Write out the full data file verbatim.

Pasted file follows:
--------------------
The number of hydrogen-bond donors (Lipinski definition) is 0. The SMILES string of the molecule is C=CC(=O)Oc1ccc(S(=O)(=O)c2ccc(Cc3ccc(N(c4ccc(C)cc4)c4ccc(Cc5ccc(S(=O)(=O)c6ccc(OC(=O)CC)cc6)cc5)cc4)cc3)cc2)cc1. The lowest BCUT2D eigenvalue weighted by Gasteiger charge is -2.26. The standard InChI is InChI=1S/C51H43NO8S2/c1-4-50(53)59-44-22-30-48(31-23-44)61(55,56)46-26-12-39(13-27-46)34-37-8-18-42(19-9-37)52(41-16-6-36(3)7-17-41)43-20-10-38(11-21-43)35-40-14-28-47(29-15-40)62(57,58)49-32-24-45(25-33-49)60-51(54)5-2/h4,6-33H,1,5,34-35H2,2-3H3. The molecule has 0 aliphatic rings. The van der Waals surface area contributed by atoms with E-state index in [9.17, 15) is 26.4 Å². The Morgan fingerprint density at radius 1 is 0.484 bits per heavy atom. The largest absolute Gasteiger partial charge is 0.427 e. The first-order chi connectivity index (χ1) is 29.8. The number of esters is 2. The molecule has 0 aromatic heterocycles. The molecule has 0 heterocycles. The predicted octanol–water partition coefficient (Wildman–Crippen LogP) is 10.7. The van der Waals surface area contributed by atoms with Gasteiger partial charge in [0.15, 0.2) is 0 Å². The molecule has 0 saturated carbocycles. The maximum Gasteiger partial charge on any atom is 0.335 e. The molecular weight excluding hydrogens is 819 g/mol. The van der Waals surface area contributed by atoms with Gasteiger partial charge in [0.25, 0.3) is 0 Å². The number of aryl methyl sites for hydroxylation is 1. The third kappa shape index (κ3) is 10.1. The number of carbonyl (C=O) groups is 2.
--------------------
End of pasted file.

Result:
The number of hydrogen-bond donors (Lipinski definition) is 0. The SMILES string of the molecule is C=CC(=O)Oc1ccc(S(=O)(=O)c2ccc(Cc3ccc(N(c4ccc(C)cc4)c4ccc(Cc5ccc(S(=O)(=O)c6ccc(OC(=O)CC)cc6)cc5)cc4)cc3)cc2)cc1. The lowest BCUT2D eigenvalue weighted by Gasteiger charge is -2.26. The standard InChI is InChI=1S/C51H43NO8S2/c1-4-50(53)59-44-22-30-48(31-23-44)61(55,56)46-26-12-39(13-27-46)34-37-8-18-42(19-9-37)52(41-16-6-36(3)7-17-41)43-20-10-38(11-21-43)35-40-14-28-47(29-15-40)62(57,58)49-32-24-45(25-33-49)60-51(54)5-2/h4,6-33H,1,5,34-35H2,2-3H3. The molecule has 0 aliphatic rings. The van der Waals surface area contributed by atoms with E-state index in [9.17, 15) is 26.4 Å². The Morgan fingerprint density at radius 1 is 0.484 bits per heavy atom. The largest absolute Gasteiger partial charge is 0.427 e. The first-order chi connectivity index (χ1) is 29.8. The number of esters is 2. The molecule has 0 aromatic heterocycles. The molecule has 0 heterocycles. The predicted octanol–water partition coefficient (Wildman–Crippen LogP) is 10.7. The van der Waals surface area contributed by atoms with Gasteiger partial charge in [0.15, 0.2) is 0 Å². The molecule has 0 saturated carbocycles. The maximum Gasteiger partial charge on any atom is 0.335 e. The molecular weight excluding hydrogens is 819 g/mol. The van der Waals surface area contributed by atoms with Gasteiger partial charge in [0.25, 0.3) is 0 Å². The number of aryl methyl sites for hydroxylation is 1. The third kappa shape index (κ3) is 10.1. The number of carbonyl (C=O) groups is 2.